Executives often say they want to do more about sustainability and climate change, but that it seems impossible. On a personal level, it can feel that way for us all because climate action requires the most complex (and intriguing) of behavioral challenges: to become more proactive; prevent undesired futures; and create better futures.
Truly, one person or organization can’t stop climate change, but each can make a significant impact. The realistic goal is not to prevent climate change, but to make progress. Business, which makes the world go ’round, surely can slow down the climate train that already has left the station. And organizations and the people in them also can change direction onto a better path to a stronger, sustainable future.
Sustainability has reached a level of strategic imperative. The needed discourse is no longer about whether to incorporate sustainability into strategy and operations, or even how to do it — but how to do it better. One solution, begging for more widespread application, is to develop a strong culture of sustainability.
What is a sustainability culture, really?
An organization’s culture is the set of important assumptions that its members share about its goals, values and beliefs, which in turn influence their behavior. Beliefs can be about personal topics such as how you get ahead and what gets you fired; they also can be as broad as how the world works. For example, a top management team might deny, ignore or fear global warming; consider climate change to be relevant now or only to future generations; or believe that the climate affects the company not at all or in myriad vital ways.
Renowned MIT management professor Edgar Schein maintains that the only thing that distinguishes leadership from management is that leaders create and manage the organization’s culture. A leader defines a culture by embodying values and fostering norms, and then turns them into shared rules for behavior.
Your sustainability culture can be strong or weak. A strong one exists if people share a belief in sustainability’s importance and behave in ways that support it — including making decisions that balance long-term considerations with short-term needs. People see it as a priority rather than a pipe dream and don’t often throw it by the wayside in favor of other objectives.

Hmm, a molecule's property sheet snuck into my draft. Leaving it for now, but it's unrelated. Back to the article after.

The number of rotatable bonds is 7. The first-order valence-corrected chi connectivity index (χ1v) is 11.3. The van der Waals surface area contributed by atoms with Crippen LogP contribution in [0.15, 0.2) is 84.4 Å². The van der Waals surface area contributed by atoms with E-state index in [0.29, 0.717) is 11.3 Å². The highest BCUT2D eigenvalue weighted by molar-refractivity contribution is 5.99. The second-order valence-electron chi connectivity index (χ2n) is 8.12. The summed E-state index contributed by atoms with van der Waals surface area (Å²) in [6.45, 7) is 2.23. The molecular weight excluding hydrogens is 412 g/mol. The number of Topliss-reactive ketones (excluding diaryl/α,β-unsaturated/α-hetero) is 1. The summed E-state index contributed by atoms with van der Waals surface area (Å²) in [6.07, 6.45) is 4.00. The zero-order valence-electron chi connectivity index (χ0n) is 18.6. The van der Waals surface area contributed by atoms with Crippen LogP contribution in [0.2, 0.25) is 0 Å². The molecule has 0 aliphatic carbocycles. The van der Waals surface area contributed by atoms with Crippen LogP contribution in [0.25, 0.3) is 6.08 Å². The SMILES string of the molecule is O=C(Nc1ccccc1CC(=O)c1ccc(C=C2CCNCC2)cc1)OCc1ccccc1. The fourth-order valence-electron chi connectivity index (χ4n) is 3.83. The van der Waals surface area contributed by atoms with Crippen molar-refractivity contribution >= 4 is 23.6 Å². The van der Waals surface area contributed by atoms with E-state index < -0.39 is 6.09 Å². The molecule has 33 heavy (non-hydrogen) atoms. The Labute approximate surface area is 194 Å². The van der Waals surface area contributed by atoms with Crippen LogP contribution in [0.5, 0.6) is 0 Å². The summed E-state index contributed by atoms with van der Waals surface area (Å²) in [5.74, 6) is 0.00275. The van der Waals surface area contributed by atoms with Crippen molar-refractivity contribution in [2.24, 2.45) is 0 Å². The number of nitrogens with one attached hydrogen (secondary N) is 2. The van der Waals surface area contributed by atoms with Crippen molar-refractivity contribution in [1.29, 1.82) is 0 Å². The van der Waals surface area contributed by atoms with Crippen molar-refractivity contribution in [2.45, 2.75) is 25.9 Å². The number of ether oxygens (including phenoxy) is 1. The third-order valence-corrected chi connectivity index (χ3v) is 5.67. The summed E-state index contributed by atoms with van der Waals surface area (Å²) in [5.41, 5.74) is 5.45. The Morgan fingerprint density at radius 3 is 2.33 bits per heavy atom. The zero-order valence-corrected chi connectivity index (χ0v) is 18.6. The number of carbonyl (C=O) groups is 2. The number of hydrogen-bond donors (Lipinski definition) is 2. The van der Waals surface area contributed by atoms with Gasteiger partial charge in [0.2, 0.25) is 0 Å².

A culture is not determined strictly by what top management says it is, but by what the organization’s members perceive. People see what management does and interpret their actions; they read signals sent by the design of performance management systems, the criteria used (and not used) to reward and discipline people, the topics that regularly drive conversations, the stories people tell and rituals and ceremonies that convey messages about what is most valued.
Ideally, the company itself embeds within a broader ecology of other organizations that support and model sustainability actions, such as sustainability coalitions, customers, suppliers, communities and public commitments such as signing onto the CDP (formerly Carbon Disclosure Project). This provides external monitoring and feedback that add extra layers of accountability that can strengthen the sustainability culture.
A strong sustainability culture exists when people…
- Understand the sustainability imperative
Environmentalism is vital but doesn’t resonate with everybody. Fact is, most everyone has serious reasons to care about sustainability. Climate change affects everything from water and food to human migration and war, and from economies and supply chains to customer and investor pressures.
Emotionally, a sustainability culture engenders both immediate concern and hope for the future. Rationally, it clarifies the rational business logic for caring and acting. Climate change is not just a green thing; it is about profit and loss, problem and opportunity, business and morality, a benefit to ourselves and the world.
Shortly before Christmas, 196 governments (not including the United States) agreed in Poland on a legal rulebook for implementing the goals agreed to earlier in Paris. Global conferences usually get mixed reviews, but here is an important bottom line: The world knows that climate change no longer occupies only a distant future or confined geography, but is anchored firmly in the here and now.
Another development in the Poland summit: the United States stepped back, and China moved into a leadership role. Tha has the international politics and power angle: Can the United States continue to cede climate leadership to China and other global competitors?
- Establish and follow a sustainability vision
It is time for a game-changing swing into serious action. Most businesses need to strengthen their sustainability actions and redo their plans.
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